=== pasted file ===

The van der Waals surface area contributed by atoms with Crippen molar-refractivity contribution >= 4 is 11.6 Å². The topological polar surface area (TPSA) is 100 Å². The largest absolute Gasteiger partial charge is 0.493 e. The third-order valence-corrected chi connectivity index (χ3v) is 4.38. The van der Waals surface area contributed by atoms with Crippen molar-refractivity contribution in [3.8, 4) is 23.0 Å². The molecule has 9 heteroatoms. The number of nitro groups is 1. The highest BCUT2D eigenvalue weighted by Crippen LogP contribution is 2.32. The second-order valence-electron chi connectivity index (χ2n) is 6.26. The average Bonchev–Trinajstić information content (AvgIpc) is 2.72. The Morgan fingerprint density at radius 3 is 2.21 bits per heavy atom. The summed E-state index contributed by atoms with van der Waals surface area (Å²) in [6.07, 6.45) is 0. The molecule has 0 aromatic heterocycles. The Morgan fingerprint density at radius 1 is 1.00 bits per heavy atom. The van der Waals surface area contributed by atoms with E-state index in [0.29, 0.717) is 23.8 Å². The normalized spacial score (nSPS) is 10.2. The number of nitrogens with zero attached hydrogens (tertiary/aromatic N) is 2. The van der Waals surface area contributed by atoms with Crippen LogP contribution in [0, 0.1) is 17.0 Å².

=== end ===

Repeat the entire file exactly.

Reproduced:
The van der Waals surface area contributed by atoms with Crippen molar-refractivity contribution >= 4 is 11.6 Å². The topological polar surface area (TPSA) is 100 Å². The largest absolute Gasteiger partial charge is 0.493 e. The third-order valence-corrected chi connectivity index (χ3v) is 4.38. The van der Waals surface area contributed by atoms with Crippen molar-refractivity contribution in [3.8, 4) is 23.0 Å². The molecule has 9 heteroatoms. The number of nitro groups is 1. The highest BCUT2D eigenvalue weighted by Crippen LogP contribution is 2.32. The second-order valence-electron chi connectivity index (χ2n) is 6.26. The average Bonchev–Trinajstić information content (AvgIpc) is 2.72. The Morgan fingerprint density at radius 3 is 2.21 bits per heavy atom. The summed E-state index contributed by atoms with van der Waals surface area (Å²) in [6.07, 6.45) is 0. The molecule has 0 aromatic heterocycles. The Morgan fingerprint density at radius 1 is 1.00 bits per heavy atom. The van der Waals surface area contributed by atoms with E-state index in [0.29, 0.717) is 23.8 Å². The normalized spacial score (nSPS) is 10.2. The number of nitrogens with zero attached hydrogens (tertiary/aromatic N) is 2. The van der Waals surface area contributed by atoms with Crippen LogP contribution in [0, 0.1) is 17.0 Å².